Michael Hudson presents his explanation for below trend growth in the US and Europe. Many economists assume that the economic growth rate prior to the financial crisis in 2008 is the long term growth rate for the economy. The expectation is that the economy will return to the trend growth rate as the financial system recovers. Hudson makes a different argument. He claims that the growth rate prior to the financial crisis was fueled by debt. Therefore, the growth rate can only return to trend by resuming debt funded growth. He believes that this is unlikely.
Central banks have done their best to keep interest rates low but that has not increased investment demand by large corporations. Hudson claims the F500 corporations in the US invested only 9% of their earnings on capital investment. The rest was used to fund stock buybacks and dividend payouts. He argues that this is consistent with corporate compensation systems. Executives compensated with stock options have a strong incentive to increase the value of their options. Many corporations have even borrowed money to fund stock buybacks and dividend payouts.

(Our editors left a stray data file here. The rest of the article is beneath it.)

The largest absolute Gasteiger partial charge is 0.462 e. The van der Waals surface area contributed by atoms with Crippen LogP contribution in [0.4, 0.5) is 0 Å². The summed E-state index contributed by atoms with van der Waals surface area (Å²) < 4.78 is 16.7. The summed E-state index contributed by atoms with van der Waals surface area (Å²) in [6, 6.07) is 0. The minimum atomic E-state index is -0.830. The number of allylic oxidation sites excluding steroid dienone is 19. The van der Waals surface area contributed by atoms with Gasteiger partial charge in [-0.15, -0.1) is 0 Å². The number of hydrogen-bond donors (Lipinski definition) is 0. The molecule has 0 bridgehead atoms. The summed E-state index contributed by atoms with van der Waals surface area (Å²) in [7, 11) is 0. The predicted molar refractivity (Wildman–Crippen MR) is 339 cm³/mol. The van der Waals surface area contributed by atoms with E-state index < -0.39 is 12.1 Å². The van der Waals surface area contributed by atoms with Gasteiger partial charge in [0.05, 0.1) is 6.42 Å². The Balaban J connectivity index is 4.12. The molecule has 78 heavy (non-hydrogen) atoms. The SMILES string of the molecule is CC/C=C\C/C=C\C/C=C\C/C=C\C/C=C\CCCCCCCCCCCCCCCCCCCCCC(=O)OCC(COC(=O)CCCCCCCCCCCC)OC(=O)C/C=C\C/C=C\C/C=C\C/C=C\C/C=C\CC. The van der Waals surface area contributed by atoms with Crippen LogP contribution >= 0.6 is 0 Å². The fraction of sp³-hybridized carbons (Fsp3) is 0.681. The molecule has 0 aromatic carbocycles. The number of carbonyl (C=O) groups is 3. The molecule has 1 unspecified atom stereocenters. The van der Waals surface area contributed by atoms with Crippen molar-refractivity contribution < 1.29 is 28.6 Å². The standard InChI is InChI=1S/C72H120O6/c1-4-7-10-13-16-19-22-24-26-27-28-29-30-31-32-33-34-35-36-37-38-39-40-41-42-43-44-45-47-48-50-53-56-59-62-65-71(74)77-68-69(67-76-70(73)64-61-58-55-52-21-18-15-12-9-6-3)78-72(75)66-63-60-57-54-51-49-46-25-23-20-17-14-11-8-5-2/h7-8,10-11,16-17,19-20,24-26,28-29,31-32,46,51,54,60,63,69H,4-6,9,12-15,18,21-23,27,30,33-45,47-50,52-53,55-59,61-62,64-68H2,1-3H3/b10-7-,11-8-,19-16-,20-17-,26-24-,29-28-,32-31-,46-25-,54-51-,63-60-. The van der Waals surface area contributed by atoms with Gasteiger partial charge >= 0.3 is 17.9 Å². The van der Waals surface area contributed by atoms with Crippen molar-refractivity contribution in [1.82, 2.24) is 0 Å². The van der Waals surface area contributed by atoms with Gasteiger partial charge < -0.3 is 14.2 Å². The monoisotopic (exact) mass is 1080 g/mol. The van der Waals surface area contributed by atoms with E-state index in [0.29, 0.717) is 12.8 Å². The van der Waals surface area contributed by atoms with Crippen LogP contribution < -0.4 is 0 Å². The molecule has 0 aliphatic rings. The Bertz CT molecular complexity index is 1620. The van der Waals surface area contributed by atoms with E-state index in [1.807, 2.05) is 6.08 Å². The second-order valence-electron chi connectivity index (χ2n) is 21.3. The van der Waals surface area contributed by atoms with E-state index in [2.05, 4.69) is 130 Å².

In theory, low interest rates should encourage business and governments to invest and expand. It should also encourage consumers to spend. Instead low interest rates have created asset bubbles. Moreover, governments have not been willing to take advantage of low interest rates to build infrastructure. The volatility that we see in stock markets reflects the concerns that investors have about the willingness of central banks to maintain low interest rates and uncertainties that they have about the global economy. Europe is in particularly bad shape because many of its banks have been weakened and they have not been able to stimulate growth through credit expansion.
To summarize, Hudson believes that global economic growth fueled by credit growth may have reached its limits.